Design Moment: Fabergé egg, 1885
As a symbol of excess – and extraordinary craftsmanship – this Easter egg is hard to beat
The Rosebud egg was auctioned in 2004 at Sotheby’s in New York, when nine Fabergé Imperial Easter Eggs, valued collectively at $90 million, went under the hammer. Photograph: Stan Honda/AFP/Getty Images
As a symbol of excess – and extraordinary craftsmanship – a Fabergé egg is hard to beat. And it’s an Easter egg. In 1885, Emperor Alexander III commissioned an Easter gift for his wife, Empress Maria Feodorovna, from the celebrated goldsmith Peter Carl Fabergé.
Some years before, Fabergé, with this bother Agathon, had taken over their father’s jewellery business in St Petersburg and modernised it – introducing styles he had learned on his grand tour through Germany, France and England in the 1860s. Instead of his father’s traditional diamond-focused designs, he worked with precious coloured jewels and perfected his enamelling technique.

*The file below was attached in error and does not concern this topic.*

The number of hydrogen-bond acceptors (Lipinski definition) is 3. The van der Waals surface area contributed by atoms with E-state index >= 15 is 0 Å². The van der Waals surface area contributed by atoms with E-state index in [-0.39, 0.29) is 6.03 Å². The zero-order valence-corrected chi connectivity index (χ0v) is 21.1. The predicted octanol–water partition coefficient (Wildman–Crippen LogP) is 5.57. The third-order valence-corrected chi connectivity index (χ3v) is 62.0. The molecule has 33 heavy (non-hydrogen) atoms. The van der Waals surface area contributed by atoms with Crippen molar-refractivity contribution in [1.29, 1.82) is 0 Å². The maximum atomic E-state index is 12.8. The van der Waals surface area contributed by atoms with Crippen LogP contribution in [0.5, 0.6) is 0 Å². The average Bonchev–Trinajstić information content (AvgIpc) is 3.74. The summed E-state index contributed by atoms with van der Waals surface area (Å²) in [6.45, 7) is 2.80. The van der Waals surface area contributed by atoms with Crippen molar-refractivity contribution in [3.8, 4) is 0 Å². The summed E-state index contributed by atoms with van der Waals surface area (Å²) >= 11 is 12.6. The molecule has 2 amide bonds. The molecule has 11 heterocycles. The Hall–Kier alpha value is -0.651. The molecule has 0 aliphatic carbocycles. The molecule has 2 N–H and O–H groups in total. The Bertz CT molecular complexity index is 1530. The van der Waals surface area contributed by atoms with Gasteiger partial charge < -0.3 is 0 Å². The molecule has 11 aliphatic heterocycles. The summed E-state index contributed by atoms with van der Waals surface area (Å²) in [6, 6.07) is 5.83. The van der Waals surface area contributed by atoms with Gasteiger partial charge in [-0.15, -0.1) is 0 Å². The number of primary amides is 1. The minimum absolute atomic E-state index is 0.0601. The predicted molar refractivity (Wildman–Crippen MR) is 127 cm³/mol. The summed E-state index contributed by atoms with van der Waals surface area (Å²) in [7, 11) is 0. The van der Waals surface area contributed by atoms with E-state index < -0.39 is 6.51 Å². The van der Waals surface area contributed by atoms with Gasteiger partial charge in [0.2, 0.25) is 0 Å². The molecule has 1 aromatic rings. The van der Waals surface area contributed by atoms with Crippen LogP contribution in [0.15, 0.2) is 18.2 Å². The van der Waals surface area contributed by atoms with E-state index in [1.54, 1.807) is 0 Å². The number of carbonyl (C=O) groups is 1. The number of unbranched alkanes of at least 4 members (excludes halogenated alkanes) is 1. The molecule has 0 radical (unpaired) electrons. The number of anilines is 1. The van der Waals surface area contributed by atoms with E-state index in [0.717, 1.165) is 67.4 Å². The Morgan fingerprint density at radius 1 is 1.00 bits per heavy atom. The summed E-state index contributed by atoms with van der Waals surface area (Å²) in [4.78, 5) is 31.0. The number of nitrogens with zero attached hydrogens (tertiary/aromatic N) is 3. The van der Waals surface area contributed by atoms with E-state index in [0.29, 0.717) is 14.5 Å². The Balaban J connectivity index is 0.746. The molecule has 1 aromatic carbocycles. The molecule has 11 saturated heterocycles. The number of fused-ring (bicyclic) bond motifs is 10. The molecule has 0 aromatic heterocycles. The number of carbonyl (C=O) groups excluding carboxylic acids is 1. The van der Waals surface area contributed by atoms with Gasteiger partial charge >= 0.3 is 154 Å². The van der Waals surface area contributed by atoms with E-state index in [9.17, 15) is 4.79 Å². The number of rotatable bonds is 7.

Fabergé had come to the attention of the palace through his work in the Hermitage museum, where he had the task of restoring 18th-century objets d’art in the collection, including the elaborately decorated French gold and enamel snuff boxes – a task which is thought to have influenced his later, fanciful designs for the eggs.
The first egg was to include a diamond ring but the emperor changed his mind, insisting on a ruby pendant instead and thereafter each egg was in effect the most elaborate jewellery box containing a precious, surprise, gift. He commissioned another egg the following year and it became a family tradition: between 1885 and 1893, Emperor Alexander III commissioned 10 eggs from Fabergé. The same conditions applied – Fabergé was given complete control of his design.
Tsar Nicholas II went on to commission two eggs a year – one for his mother, the other for his wife. In all, there were 50 Imperial Eggs. The egg pictured is the Rosebud egg, auctioned in 2004 at Sotheby’s in New York, when nine Fabergé Imperial Easter Eggs, valued collectively at $90 million, went under the hammer.